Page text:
16-04-2021 by redazione
More than a year after the start of the pandemic in Kenya, it is already possible to draw some effective conclusions about the incidence of the virus not only in the country, but in all of sub-Saharan Africa, with the possible exception of South Africa.
The fact is that very few people die of Covid-19 here.
Of course, the numbers are the official ones, but it is the data from hospitals and national mortuaries, funerals and mobilisations in the villages that show that there have been no great variations, if not decreases, in the number of deaths everywhere.
This can be ascribed to a combination of more or less established and refuted circumstances, including the resistance of Africans to influenza viruses (also by genetic means, and in this sense an important study will be published shortly), open spaces that limit transmission, the climate and the presence of the sun that increases the immune defences, stress and, last but not least, the average age of the population, since Covid-19, as is known, has mainly killed people aged 70 and over, as has always been the case with pneumonia.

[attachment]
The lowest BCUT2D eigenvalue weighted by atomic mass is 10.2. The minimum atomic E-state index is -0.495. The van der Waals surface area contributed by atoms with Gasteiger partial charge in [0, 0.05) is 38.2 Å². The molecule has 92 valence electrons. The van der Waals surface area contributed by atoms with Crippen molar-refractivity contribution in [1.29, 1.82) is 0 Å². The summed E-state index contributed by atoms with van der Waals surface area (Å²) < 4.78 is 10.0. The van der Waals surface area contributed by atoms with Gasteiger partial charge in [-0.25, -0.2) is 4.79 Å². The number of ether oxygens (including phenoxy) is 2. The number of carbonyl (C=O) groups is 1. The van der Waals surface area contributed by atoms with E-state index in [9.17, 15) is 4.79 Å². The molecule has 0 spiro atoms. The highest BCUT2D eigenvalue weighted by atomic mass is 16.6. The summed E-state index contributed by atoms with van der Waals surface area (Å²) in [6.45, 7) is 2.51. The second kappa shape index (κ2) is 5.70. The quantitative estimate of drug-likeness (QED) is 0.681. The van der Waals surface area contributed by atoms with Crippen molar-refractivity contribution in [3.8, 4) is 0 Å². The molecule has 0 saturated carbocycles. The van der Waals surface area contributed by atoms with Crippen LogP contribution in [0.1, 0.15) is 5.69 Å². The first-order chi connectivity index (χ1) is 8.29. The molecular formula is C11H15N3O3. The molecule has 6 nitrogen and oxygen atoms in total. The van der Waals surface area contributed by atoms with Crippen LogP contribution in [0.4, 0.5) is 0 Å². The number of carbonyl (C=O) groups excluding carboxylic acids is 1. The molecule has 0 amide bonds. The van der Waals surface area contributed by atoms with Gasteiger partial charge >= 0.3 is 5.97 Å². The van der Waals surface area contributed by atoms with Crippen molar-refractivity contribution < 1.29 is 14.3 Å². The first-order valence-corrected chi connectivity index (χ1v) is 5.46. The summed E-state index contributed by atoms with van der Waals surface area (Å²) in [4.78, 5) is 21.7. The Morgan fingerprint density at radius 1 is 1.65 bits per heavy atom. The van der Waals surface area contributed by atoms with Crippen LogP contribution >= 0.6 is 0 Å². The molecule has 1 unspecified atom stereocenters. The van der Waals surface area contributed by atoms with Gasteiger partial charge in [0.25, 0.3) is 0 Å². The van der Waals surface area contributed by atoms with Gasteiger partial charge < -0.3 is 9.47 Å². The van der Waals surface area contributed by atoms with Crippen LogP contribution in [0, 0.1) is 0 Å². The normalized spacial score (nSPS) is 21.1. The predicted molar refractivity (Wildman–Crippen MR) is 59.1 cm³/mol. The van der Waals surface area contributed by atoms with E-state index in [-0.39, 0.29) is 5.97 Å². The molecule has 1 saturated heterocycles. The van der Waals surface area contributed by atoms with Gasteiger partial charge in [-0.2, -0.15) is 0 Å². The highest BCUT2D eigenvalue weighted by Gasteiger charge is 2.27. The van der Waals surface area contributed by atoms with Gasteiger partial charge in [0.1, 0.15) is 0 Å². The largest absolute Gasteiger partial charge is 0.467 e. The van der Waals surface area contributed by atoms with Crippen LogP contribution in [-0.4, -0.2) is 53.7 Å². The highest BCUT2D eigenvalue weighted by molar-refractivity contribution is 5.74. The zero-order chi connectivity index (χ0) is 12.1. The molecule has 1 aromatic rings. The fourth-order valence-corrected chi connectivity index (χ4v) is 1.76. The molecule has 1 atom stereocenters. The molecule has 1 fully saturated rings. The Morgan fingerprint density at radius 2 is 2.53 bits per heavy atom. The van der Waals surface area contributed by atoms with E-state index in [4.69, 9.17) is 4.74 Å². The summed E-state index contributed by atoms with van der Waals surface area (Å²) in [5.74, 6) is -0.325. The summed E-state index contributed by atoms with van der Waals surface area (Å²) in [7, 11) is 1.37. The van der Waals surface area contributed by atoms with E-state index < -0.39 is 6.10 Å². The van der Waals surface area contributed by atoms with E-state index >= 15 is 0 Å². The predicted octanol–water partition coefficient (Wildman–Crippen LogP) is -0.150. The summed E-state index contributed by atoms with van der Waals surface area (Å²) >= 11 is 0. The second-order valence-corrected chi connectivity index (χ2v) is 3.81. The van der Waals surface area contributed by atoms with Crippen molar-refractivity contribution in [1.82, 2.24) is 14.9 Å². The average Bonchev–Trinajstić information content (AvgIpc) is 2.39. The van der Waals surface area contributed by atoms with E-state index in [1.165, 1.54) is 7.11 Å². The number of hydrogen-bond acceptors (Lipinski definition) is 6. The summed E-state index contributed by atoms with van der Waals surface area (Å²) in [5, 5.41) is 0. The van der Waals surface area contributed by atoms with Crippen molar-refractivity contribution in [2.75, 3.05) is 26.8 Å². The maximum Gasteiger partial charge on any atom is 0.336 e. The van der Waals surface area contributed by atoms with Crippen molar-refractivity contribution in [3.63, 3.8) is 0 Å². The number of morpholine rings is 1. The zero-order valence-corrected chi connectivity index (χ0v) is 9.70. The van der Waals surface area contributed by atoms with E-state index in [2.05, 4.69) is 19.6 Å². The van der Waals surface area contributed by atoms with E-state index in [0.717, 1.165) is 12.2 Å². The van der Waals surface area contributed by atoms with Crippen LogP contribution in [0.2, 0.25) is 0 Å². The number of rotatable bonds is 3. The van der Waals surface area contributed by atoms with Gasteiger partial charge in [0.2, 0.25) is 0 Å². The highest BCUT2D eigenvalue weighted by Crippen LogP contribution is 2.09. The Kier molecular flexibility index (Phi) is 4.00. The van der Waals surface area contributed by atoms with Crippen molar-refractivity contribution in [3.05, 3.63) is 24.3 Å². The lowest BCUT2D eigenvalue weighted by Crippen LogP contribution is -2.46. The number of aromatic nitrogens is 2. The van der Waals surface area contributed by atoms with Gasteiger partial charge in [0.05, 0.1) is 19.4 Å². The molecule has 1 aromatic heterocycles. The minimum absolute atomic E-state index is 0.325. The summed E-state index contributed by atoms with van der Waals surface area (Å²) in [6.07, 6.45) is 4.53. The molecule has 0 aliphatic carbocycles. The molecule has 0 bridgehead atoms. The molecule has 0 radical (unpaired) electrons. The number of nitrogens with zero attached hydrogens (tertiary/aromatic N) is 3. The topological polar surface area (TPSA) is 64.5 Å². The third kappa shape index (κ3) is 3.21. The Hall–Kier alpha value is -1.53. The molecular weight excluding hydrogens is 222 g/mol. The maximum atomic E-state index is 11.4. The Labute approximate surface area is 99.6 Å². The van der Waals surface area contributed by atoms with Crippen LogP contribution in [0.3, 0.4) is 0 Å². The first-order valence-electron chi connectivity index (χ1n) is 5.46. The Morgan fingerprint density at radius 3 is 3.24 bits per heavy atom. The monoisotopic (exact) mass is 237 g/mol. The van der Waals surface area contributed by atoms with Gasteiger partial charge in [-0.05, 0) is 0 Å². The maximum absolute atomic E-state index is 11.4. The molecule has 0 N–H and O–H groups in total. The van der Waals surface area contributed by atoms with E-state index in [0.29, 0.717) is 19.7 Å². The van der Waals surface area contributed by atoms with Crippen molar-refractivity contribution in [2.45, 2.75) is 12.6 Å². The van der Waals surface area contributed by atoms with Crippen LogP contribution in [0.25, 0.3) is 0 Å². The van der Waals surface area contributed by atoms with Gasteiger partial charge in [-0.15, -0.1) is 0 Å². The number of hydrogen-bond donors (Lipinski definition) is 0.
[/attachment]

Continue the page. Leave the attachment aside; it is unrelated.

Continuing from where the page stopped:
In any case, the total deaths in Kenya in one year are those of the Abruzzo region alone, which, moreover, has one-thirtieth of the population.
If we add that there has never been a real lockdown and that the population has practically never respected the slightest rules of containment (masks are mostly used only in guarded places and to avoid police checks, social distances are never maintained, etc.), we can understand how the humanitarian catastrophe predicted by the World Health Organisation for the African continent has fortunately not come true and this third wave has only made things slightly worse.
The only concern is the state of health structures, and in particular the cost of private health care, which worries the wealthy and foreigners present in the area.
In public facilities (but this is more or less the case for every type of illness), defections and problems have been the order of the day, including strikes, delays in the delivery of equipment, lack of oxygen and medicines and so on.
The coronavirus is still not leaving sub-Saharan Africa, especially in the cities, where life is a little more 'western' and the presence of offices and indoor meeting places make it easier to catch the disease, but it is less scary than a year ago. This does not mean that we should lower our guard, but has led the government to decide to reopen schools on May 10th.
In the meantime, in the last 24 hours, the percentage of cases of swabs analysed has risen again, to 18.3%, but there have only been 4 deaths. There has been an increase in the number of people admitted to intensive care units (261) and the number of cures has exceeded 100,000, out of 149,000 positive cases over 13 months.
by Freddie del Curatolo
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